To measure site populations and correlators, we make single-shot measurements of identically prepared systems and then determine the expectation value of each operator as its average value across all measurements. To measure X and Y Pauli operators, we apply site-selective control pulses immediately before measurement.

For tomography measurements, we simultaneously measured 163 subsystems up to volume V = 6 by taking 2,000 single-shot measurement samples for each of the 36 necessary Pauli strings, as visualized in Supplementary Fig. 14. The set of 36 Pauli strings includes several copies of each of the 3V Pauli strings needed to describe subsystems of volume V < 6. For subsystems of volume V, we can therefore extract 2,000 × 36−V measurement samples from our data. We extract density matrices using a standard maximum-likelihood estimator that is aware of individual single-shot outcomes. More detail is provided in the Supplementary Information.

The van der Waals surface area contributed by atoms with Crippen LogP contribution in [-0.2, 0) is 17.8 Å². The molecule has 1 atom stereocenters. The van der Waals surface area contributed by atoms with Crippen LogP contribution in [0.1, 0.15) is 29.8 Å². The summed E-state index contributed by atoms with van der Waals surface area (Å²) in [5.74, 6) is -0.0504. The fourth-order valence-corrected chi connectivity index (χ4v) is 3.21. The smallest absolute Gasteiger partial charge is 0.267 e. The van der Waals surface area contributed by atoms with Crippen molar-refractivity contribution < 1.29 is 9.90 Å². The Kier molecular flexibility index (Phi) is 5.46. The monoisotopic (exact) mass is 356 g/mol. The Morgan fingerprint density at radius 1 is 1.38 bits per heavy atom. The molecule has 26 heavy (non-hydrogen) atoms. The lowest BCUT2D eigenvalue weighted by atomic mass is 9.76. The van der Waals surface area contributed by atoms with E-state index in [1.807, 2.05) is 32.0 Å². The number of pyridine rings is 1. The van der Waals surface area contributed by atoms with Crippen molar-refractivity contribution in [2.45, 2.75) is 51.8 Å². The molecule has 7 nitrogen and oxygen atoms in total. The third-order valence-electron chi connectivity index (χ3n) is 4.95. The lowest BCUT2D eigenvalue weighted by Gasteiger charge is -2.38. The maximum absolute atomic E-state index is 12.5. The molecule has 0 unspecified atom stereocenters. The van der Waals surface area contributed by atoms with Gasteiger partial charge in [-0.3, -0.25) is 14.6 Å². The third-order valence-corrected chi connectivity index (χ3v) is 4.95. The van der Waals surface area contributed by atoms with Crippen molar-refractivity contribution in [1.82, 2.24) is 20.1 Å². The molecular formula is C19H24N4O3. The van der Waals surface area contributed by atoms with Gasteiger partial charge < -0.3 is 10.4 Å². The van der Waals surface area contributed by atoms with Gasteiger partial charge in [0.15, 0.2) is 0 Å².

Entanglement across the particle-number manifolds